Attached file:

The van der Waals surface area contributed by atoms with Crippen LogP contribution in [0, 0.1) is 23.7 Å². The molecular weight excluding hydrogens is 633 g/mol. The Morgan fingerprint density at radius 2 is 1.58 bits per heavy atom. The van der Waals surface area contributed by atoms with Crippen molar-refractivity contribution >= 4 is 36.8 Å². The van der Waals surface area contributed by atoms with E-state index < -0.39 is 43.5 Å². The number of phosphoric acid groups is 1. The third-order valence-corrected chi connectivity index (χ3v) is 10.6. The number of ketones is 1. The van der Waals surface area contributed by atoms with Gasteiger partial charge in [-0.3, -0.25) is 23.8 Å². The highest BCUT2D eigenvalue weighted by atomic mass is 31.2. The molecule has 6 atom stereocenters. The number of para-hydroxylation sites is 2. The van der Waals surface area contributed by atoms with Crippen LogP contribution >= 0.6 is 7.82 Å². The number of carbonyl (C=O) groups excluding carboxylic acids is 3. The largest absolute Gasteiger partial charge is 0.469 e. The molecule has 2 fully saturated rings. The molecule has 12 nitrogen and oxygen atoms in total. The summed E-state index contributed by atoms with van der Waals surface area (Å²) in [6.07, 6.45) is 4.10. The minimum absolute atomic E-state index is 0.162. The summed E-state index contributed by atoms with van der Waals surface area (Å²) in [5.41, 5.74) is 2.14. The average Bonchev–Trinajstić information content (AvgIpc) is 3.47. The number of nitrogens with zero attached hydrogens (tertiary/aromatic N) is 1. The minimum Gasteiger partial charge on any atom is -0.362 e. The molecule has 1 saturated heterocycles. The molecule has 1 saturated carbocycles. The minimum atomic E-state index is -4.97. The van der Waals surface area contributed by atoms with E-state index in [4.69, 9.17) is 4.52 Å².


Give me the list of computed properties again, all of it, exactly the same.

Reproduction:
The van der Waals surface area contributed by atoms with Crippen LogP contribution in [0, 0.1) is 23.7 Å². The molecular weight excluding hydrogens is 633 g/mol. The Morgan fingerprint density at radius 2 is 1.58 bits per heavy atom. The van der Waals surface area contributed by atoms with Crippen molar-refractivity contribution >= 4 is 36.8 Å². The van der Waals surface area contributed by atoms with E-state index < -0.39 is 43.5 Å². The number of phosphoric acid groups is 1. The third-order valence-corrected chi connectivity index (χ3v) is 10.6. The number of ketones is 1. The van der Waals surface area contributed by atoms with Gasteiger partial charge in [-0.3, -0.25) is 23.8 Å². The highest BCUT2D eigenvalue weighted by atomic mass is 31.2. The molecule has 6 atom stereocenters. The number of para-hydroxylation sites is 2. The van der Waals surface area contributed by atoms with Crippen LogP contribution >= 0.6 is 7.82 Å². The number of carbonyl (C=O) groups excluding carboxylic acids is 3. The largest absolute Gasteiger partial charge is 0.469 e. The molecule has 2 fully saturated rings. The molecule has 12 nitrogen and oxygen atoms in total. The summed E-state index contributed by atoms with van der Waals surface area (Å²) in [6.07, 6.45) is 4.10. The minimum absolute atomic E-state index is 0.162. The summed E-state index contributed by atoms with van der Waals surface area (Å²) in [5.41, 5.74) is 2.14. The average Bonchev–Trinajstić information content (AvgIpc) is 3.47. The number of nitrogens with zero attached hydrogens (tertiary/aromatic N) is 1. The minimum Gasteiger partial charge on any atom is -0.362 e. The molecule has 1 saturated heterocycles. The molecule has 1 saturated carbocycles. The minimum atomic E-state index is -4.97. The van der Waals surface area contributed by atoms with E-state index in [4.69, 9.17) is 4.52 Å².